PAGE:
The following was graciously provided by:

Robert Taylor, Content Manager

Animal, Human & Social Sciences, CABI Head Office

Nosworthy Way



OX10 8DE

United Kingdom

News release

 Free access to world-renowned public health database to assist swine-flu effort

1 May 2009 

CABI today has announced free access to its specialist Global Health database the definitive database for public health information –

 Simultaneously CABI has developed a Swine flu 'dashboard' that brings together up-to-the-minute information on the virus ( 'dashboard' includes resources from CABI and critical advice from key health organizations such as the World Health Organization (WHO) and Centers for Disease Control (CDC).

 "Our mission is to help people worldwide through the provision of scientific knowledge," said Dr Trevor Nicholls, CEO of CABI. "Today we are offering our most applicable resource, over the coming weeks, to help health professionals and others working on the front line."

 In a fast changing sequence of events that has led to the rapid escalation of concern from WHO, and the reaction of national governments in considering their response to a possible influenza pandemic, release of the database is designed to give urgently needed support to those who need it most: scientists, medical professionals and health authorities investigating the causes and treatments of the disease and linkages to past outbreaks.

 Influenza researchers urgently need to be able to refer back to previous scientific work in this area to understand the behaviour of previous strains of the virus and to research effective mechanisms for handling earlier outbreaks.

 The Global Health database brings together global knowledge on every aspect of influenza since 1910. The knowledge it contains could provide a key weapon in health researchers' response in understanding and controlling the virus.

 Much of the data in Global Health is derived from publications that have long since vanished. They tell us a great deal about past pandemics, from rates and patterns of transmission, duration, timing of epidemiological peaks, geographical distribution of the disease, government preparedness and quarantine provisions through to effects on different age and social groups, severity in developing versus developed countries, symptoms, causes of mortality (secondary problems, especially pneumonia, were devastating in the Spanish flu) and mortality rates.

 By opening the door to a wealth of historical information on past pandemics, the Global Health database has the potential to reveal vital clues in the international fight against swine flu (influenza A – H1N1).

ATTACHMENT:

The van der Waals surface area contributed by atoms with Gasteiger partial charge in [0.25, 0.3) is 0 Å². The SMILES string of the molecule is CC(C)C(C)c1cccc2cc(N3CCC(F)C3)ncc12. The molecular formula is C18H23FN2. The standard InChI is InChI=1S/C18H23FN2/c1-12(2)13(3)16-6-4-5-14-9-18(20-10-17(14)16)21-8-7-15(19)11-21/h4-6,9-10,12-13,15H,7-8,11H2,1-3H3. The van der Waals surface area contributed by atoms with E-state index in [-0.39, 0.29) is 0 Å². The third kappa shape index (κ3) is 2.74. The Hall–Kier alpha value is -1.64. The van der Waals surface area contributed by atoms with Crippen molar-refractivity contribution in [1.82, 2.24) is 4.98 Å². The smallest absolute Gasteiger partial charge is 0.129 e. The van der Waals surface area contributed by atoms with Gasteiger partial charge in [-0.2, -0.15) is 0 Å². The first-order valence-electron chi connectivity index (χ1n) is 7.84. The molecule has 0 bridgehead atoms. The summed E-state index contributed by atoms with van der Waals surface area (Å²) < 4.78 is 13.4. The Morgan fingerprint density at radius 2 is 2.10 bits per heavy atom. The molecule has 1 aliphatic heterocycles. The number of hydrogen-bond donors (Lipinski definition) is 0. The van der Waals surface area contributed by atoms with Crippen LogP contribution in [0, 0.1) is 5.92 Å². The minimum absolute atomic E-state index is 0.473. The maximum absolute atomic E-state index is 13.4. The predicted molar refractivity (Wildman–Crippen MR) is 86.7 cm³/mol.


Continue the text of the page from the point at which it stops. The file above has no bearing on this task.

Global Health database -

CABI Swine Flu Dashboard -

 Media contact: Sarah Wilson, PR and Corporate Communications Manager, tel: +44 (0) 1491 829 361, mob: +44 (0) 7516 928 845, email:

 Editor's notes

About CABI

CABI is a not-for-profit science-based development and information organization. Its mission and direction are influenced by member countries that help guide the activities undertaken. These include publishing; development projects and research; and microbial services. CABI produces key scientific information, including CAB Abstracts – the world-renowned bibliographic database covering agriculture and the environment. CABI also publishes multimedia compendia, books, e-books and full text internet resources aiming to further science and its application to real life. Our expertise includes animal and veterinary sciences, entomology, plant sciences, environmental sciences, human health, parasitology, mycology, crop protection, rural economics, rural development and leisure and tourism. For more information go to

About the Global Health database

The Global Health database is published by CABI which has recorded public health and veterinary research since 1910. Global Health is the only specialist bibliographic abstracting and indexing database dedicated to public health research and practice. With more than two million records, Global Health is the definitive international public health database for academics, researchers, NGOs, policy makers, clinicians, healthcare professionals and students. The database covers all pathogens relevant to human health, including swine flu.

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Heather K. Moberly, AHIP, Professor,

Veterinary Medicine Librarian

William E. Brock Memorial Library

Center for Veterinary Health Sciences

102 McElroy Hall

Oklahoma State University

Stillwater OK 74078-2013